After being repeatedly called out for decrying one cross and not others, atheist and former Army Captain Jason Torpy, of the Military Association of Atheists and Freethinkers, finally addressed the “controversial” issue of Arlington National Cemetery:
Other memorials are biased toward Christianity and ought properly to be removed to private property. The Camp Pendleton cross is just one of many…
The Argonne Cross at Arlington, a 1921 monument erected “In memory of our men in France” also excludes all non-Christians. This cross now memorializes a time when our military had nearly no recognition for anyone not Christian and was segregated by both race and gender…
In deciding to include the Argonne Cross with others “to be removed,” this initially seems like an opportunity to applaud Torpy’s intellectual Read more
Update: FoxNews reports on the “investigation” of the cross. The ACLJ has written a letter to Camp Pendleton explaining the appropriateness — and Constitutionality — of allowing the cross to remain. They, too, highlight the Argonne cross in Arlington mentioned below. In reference to the Utah trooper crosses mentioned below, the Highway Patrol logo has been stripped from the crosses and a disclaimer has been added in a bid to avoid their court-ordered removal.
It didn’t take long: When Jason Torpy of the Military Association of Atheists and Freethinkers saw the LA Times report on the Camp Pendleton cross, he was quick to call it
a “wonderful gesture” in remembrance of the fallen Marines, but said its location on public land “makes us feel like the federal government privileges Christianity over non-Christians like us, makes us feel like second-class citizens…”
[T]heir desire to erect a large cross to honor their memory is perfectly acceptable, so long as it is on church land or their own property, not on federal land.
Further, Torpy claims the Marines’ cross is an intentional effort to by the government to afford preference to Christianity:
Military service is being exploited Read more
As noted last week, Arlington National Cemetery’s Jewish Chaplains’ Memorial was added to Chaplains’ Hill and dedicated yesterday. Despite the claims of some military atheists, speakers at the event noted there are chaplains on the front lines of America’s battles, serving the troops who serve their country:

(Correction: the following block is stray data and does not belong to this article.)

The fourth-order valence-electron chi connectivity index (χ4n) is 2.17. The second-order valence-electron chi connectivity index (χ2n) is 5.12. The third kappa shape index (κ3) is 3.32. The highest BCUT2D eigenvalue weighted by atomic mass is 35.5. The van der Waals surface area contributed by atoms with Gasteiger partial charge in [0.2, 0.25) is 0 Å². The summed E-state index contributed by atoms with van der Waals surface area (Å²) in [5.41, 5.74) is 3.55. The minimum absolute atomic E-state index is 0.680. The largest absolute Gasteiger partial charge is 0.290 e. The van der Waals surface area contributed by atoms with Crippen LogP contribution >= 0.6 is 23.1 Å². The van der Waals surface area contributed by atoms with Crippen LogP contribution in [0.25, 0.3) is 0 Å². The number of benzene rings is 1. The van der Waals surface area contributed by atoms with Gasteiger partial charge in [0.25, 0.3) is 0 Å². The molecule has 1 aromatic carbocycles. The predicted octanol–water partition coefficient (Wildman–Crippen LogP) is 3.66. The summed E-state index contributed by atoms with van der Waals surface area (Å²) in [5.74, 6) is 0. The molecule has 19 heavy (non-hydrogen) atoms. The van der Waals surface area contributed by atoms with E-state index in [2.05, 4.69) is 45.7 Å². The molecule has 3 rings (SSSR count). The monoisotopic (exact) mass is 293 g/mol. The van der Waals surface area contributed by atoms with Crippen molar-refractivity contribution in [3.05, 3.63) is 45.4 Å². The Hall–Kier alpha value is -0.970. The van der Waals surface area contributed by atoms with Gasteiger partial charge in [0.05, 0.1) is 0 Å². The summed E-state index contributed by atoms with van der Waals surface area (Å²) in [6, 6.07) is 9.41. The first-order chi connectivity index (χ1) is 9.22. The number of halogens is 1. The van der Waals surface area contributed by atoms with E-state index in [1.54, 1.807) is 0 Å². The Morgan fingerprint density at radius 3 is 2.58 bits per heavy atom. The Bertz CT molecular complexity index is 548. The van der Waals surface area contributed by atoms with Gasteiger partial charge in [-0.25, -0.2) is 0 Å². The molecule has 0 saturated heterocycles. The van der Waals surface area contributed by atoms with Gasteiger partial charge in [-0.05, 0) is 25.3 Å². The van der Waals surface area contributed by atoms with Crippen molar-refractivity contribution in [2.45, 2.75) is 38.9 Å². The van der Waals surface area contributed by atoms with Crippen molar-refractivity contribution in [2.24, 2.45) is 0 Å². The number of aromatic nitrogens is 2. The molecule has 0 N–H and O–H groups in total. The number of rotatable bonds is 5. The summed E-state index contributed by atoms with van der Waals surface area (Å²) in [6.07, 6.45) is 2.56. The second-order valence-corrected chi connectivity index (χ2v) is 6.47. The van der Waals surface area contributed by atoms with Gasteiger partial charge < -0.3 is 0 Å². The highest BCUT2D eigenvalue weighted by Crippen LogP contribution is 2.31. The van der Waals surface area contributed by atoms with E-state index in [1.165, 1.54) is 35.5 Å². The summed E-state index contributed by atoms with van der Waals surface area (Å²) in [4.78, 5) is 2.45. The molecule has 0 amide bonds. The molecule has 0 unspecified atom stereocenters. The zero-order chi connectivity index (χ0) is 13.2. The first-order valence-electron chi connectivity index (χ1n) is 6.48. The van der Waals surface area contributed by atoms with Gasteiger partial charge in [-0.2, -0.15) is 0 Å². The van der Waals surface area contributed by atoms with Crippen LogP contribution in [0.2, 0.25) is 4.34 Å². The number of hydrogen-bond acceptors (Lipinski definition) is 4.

“The 14 men we honor today were rabbis in uniform,” said Maj. Gen. Cecil Richardson, the Air Force chief of chaplains. “These men did much more than preach sermons. … They walked where warriors walked, and that is what made them military chaplains. Read more
The Jewish Chaplains Memorial that will join the others at Chaplain’s Hill in Arlington will be dedicated in a ceremony next Monday, 24 October.
The memorial is a bronze plaque with the names of the 14 Jewish Chaplains who died while on duty from 1943 to 1974; at the top are two lions bracketing the Jewish chaplains’ insignia, which is two tablets with a Star of David on top.
As a point of trivia, none of the chaplains memorialized Read more
Jews in Green has a picture of the groundbreaking in Arlington for the upcoming installation of the Jewish memorial on Chaplain’s hill.
As previously noted, the 14 Jewish Chaplains who died in the service of their country were the only faith not represented on Arlington’s Chaplains’ Hill.
The bronze plaque that will eventually be mounted on the monument is apparently on a nationwide tour, stopping last week at Pensacola Naval Air Station. In Pensacola, local Jewish leader, Vietnam Vet, and retired Navy Captain Fred Levin noted the value of Chaplains, and the risk they assumed: Read more
The plan to raise a memorial to Jewish US military Chaplains killed in combat — to accompany the memorials already in place for Protestant and Catholic Chaplains — received a boost when the US Senate passed a resolution honoring their service.
The US House was poised to pass the necessary legislation to approve the memorial last week. The legislation would also eliminate the currently required Congressional approval that has delayed the Jewish memorial for several years.
Via ArmyChaplaincy.com and also at ReligionClause.
Three monuments stand on Arlington National Cemetery’s Chaplains Hill (text).
The oldest, standing in the center and installed in 1926, memorializes by name the 23 Chaplains who lost their lives in “the World War.”
To its left, the second monument, installed in 1989, memorializes by name the Catholic Chaplains who lost their lives in World War II, Korea, and Vietnam.
The final monument, raised in 1981, memorializes by name the 134 Protestant Chaplains who lost their lives in World Wars I and II.
The absence of a monument to the 13 Jewish Chaplains Read more